20 Jan 2022

Te Tai Tokerau Border Control critical of government decision to move Northland to orange

5:58 pm on 20 January 2022

Te Tai Tokerau Border Control has hit out at today's decision to shift Te Tai Tokerau - Northland - to orange in the Covid-19 traffic light system.

A Covid-19 testing centre sign in Whangārei.

File photo. Photo: RNZ / Nita Blake-Persen

The prime minister announced this afternoon that Northland would move from red to orange at 11:59pm tonight midnight, while the rest of New Zealand will remain at orange.

However, the whole country would shift to red if there was evidence of Omicron spreading in the community, she said.

But Te Tai Tokerau Border Control leader and former MP Hone Harawira said many Northlanders would not welcome the move to red, and wanted the risk managed conservatively.

"It's an absolute bloody disaster for us here in the North. We want to stay red until we hit the 90 [percent vaccination mark]. People are working hard at it, but we haven't hit the 90 percent," Harawira said.

"Kaupapa Māori suffer from a lack of access to quality health resources and we suffer from an inequitable health system anyway, our people suffer disproportionately from all those health problems that [make people more vulnerable to Covid-19].

"And despite the best efforts of our health providers and community organisations, Tai Tokerau Māori have the lowest level of vaccination in the country (78 percent at 19 January 2022) and are five times more likely to get Covid-19 than non-Māori," he said.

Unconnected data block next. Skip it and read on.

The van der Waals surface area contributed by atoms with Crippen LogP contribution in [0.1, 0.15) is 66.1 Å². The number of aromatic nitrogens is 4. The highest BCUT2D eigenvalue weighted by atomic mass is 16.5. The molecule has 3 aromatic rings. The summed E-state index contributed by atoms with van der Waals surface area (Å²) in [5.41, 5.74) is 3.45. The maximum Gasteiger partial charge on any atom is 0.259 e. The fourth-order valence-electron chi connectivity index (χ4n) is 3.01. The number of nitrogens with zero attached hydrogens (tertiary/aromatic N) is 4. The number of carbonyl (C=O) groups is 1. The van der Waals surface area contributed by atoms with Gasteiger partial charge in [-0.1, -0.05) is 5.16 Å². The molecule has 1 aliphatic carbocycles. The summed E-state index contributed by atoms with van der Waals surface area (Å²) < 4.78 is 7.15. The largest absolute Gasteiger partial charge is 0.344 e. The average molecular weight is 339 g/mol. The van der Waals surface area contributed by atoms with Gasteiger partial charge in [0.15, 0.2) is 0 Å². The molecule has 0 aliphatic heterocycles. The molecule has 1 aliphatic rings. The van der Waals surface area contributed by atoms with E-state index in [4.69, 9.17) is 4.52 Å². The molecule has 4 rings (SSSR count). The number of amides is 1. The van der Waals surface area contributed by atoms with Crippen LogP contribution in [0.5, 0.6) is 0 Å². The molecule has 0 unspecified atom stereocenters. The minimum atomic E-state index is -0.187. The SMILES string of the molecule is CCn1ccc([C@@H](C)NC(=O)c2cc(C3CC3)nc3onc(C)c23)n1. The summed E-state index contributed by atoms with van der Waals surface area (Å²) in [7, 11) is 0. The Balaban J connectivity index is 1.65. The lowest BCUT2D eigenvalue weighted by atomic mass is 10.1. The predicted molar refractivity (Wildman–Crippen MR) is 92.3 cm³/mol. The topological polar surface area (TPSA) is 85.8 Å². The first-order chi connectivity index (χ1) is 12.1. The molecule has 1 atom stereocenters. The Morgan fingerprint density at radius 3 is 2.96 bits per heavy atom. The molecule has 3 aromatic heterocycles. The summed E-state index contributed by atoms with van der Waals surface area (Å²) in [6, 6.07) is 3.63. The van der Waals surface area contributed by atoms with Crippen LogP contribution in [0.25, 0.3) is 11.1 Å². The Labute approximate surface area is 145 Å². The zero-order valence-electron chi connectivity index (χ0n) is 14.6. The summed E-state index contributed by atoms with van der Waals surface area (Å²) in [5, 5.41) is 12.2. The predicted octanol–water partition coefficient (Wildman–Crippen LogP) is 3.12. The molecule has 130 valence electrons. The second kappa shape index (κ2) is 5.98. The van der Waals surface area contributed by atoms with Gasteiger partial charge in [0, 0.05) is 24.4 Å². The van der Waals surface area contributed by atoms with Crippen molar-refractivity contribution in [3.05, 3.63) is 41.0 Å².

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Hone Harawira. Photo: RNZ / Kim Baker-Wilson

Harawira predicted Te Tai Tokerau Māori will be hit especially hard by Omicron because many were geographically separated from hospitals and medical care, many lived together closely as whānau - where the variant would spread rapidly, and very few to 5- to 11-year-olds had been vaccinated so far.

"Tai Tokerau Māori will have the highest case numbers, highest isolation numbers, highest hospitalisation numbers and the highest numbers of death from Omicron."

The group's coordinator Reuben Taipari told RNZ he was not surprised at the decision to shift to orange, but was worried they would not be able to protect people in the region.

"If they're just going back to normal because of the pressure of economics and politics - then we don't really have a protection plan, it's a political plan.

"We're very concerned and we're very stressed."

One immediate stress was that with the shift to orange, more people would be able to gather in Northland for Waitangi Day celebrations, which would not have been possible under red, he said.

However, earlier today, Ngāti Hine Health Trust chief executive Geoff Milner told RNZ that Te Tai Tokerau should move to orange.

Vaccination numbers were so close to 90 percent as to be a technicality, and it would help with clarity to have all of New Zealand operating in the same level, he said.

Harawira said he wanted government support to restart checkpoints at Uretiti and Maungaturoto to restrict unvaccinated people from coming into the region.

He also called for more Covid-19 vaccination and testing centres, a "powerful" education campaign, more incentives for people to get vaccinated, and "immediate back up" when critical services in Te Tai Tokerau were under pressure.

Meanwhile, Whangārei Mayor Sheryl Mai was pleased the region was moving to the orange setting of the traffic light framework, telling RNZ she was "thrilled" with the news.

Mai said event operators would be relieved but with Omicron looming and the possibility of the entire country moving to red, any reprieve in Northland may be short lived.

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